The return from the brink of extinction: conservation success stories from New Zealand

By Lisa Horn

The environmental news is often a depressing onslaught of story after story about record-setting fires, killer storms, and the unprecedented loss of biodiversity around the globe. We could all use a dose of good news every now and then.

New Zealand is perhaps best known for its beautiful natural landscapes (think The Lord of the Rings) and kiwi (both the fruit and the bird). But, amongst environmentalists, New Zealand is also known as a pioneer in endangered species conservation.

Like many archipelagos around the world, New Zealand’s flora and fauna have evolved in isolation and many of these species are unique and found no where else on earth. Sadly, its amazing biodiversity was decimated when Europeans settled on the islands. Forests were replaced by farms and sheep. Non-native species, brought along both intentionally and unintentionally, wreaked havoc on the ecosystems. What makes this country unique, however, is that they’ve made extensive efforts to turn this story of destruction around.

Not all of New Zealand’s conservation success stories follow the same plot-line. There are, of course, different characters and challenges. What they share is that they inspire us to persevere and not give up, even when a species seems doomed to extinction. Some of New Zealand’s important conservation successes are celebrated in a recent paper published in the Journal of the Royal Society of New Zealand. Let’s follow the dramatic return of the North Island saddleback and the Mercury Islands tusked weta from the brink of extinction.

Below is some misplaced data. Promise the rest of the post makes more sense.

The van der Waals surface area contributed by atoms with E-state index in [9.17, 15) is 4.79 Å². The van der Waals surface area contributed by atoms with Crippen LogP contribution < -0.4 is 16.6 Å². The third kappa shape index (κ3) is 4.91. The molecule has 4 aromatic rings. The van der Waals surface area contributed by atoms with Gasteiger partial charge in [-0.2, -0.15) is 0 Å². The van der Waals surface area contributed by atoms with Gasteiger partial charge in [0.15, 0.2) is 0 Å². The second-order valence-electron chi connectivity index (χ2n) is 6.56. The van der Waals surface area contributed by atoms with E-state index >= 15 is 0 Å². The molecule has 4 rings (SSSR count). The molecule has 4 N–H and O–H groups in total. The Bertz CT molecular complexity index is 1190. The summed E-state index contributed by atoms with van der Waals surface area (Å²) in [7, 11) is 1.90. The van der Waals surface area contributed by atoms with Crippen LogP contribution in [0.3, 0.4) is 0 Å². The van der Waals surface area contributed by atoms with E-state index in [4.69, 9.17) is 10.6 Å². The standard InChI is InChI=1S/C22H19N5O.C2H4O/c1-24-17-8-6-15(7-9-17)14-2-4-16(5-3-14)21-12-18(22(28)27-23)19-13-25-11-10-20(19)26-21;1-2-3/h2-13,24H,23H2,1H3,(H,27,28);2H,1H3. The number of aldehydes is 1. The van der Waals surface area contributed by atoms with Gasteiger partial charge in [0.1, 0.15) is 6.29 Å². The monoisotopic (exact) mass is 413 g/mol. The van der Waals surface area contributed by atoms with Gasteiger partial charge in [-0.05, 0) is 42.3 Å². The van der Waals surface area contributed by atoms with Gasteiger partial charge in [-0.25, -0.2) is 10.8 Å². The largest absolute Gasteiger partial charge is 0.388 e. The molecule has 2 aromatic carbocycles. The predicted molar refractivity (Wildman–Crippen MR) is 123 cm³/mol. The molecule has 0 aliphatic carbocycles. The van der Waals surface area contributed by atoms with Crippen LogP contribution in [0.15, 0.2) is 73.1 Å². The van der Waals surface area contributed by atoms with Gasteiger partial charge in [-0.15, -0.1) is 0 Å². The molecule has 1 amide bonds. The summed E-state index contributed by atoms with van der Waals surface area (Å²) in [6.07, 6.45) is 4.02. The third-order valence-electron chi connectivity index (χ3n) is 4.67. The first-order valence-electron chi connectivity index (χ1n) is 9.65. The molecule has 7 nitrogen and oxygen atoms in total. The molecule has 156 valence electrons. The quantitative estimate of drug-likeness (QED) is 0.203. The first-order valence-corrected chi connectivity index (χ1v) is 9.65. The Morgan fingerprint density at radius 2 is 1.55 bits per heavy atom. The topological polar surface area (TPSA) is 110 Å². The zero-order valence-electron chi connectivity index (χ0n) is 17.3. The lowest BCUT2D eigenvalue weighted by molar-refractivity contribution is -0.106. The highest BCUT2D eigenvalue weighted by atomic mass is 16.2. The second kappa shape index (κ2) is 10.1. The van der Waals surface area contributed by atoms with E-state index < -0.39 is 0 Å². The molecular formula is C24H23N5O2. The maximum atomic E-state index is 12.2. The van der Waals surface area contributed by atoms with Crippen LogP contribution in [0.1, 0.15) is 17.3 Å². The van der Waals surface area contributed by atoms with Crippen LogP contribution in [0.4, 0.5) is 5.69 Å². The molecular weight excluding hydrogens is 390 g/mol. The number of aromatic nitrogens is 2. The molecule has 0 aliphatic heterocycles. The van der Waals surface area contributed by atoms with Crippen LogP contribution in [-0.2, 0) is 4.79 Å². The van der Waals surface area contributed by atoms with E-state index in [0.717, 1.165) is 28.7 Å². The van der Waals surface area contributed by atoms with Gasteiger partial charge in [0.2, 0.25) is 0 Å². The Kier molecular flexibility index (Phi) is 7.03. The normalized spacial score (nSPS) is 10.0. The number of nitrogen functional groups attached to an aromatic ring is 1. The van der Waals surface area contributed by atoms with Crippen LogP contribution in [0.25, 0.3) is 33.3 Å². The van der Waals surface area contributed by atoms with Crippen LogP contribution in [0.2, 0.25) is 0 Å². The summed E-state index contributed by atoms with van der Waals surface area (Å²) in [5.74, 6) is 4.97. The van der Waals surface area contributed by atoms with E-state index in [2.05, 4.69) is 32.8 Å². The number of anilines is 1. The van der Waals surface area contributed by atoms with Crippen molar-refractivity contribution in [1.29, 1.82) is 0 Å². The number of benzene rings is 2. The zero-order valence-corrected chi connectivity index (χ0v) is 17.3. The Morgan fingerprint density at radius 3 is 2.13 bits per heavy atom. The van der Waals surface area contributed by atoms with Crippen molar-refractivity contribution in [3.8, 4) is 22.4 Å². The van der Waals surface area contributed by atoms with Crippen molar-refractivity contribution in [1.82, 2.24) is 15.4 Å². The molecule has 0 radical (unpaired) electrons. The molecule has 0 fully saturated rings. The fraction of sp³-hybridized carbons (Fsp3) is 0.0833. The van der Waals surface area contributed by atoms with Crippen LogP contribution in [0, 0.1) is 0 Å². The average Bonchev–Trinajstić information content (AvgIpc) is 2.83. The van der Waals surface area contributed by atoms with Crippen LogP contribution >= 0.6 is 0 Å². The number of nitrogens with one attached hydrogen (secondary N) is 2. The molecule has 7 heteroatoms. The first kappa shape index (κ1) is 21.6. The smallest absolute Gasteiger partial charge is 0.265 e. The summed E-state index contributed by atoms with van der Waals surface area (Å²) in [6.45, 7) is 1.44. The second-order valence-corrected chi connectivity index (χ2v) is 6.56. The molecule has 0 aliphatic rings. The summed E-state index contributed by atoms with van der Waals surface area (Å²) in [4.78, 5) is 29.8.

North Island saddleback (Philesturnus rufusater)

Saddlebacks are inquisitive, robin-sized birds. According to Maori legend, their chestnut-coloured saddle is a remnant of a scorch mark from the hands of the demi-god Maui, obtained when the disobedient bird refused to bring him water.

The North Island saddleback now lives in forests on over a dozen of New Zealand islands. Photo: Rob Lynch

Although they were once common on the mainland prior to the arrival of Europeans, all that was left of the North Island saddlebacks by the twentieth century was one population of around 500 birds on a single island. One catastrophic event could have wiped them out for good. In the 1920s, scientists decided that establishing new populations of saddlebacks on other islands would help to protect the species from extinction (equivalent to the old adage of not putting all your eggs in one basket). This process of capturing, transporting, and releasing an animal in a new place is an important tool in conservation biology called translocation.

It might seem odd to transport an animal like a bird to a different island and expect it to stay there. Wouldn’t it just fly back to where it came from? Apparently, some of the reasons contributing to the saddlebacks’ decline also made it a good candidate for translocation. Being relatively weak flyers which spend a lot of time at or near the forest floor, it is perhaps no surprise that they would become easy prey to introduced weasels, rodents, and cats in search of a meal. But this poor flying ability also meant they would not disperse from their new island home.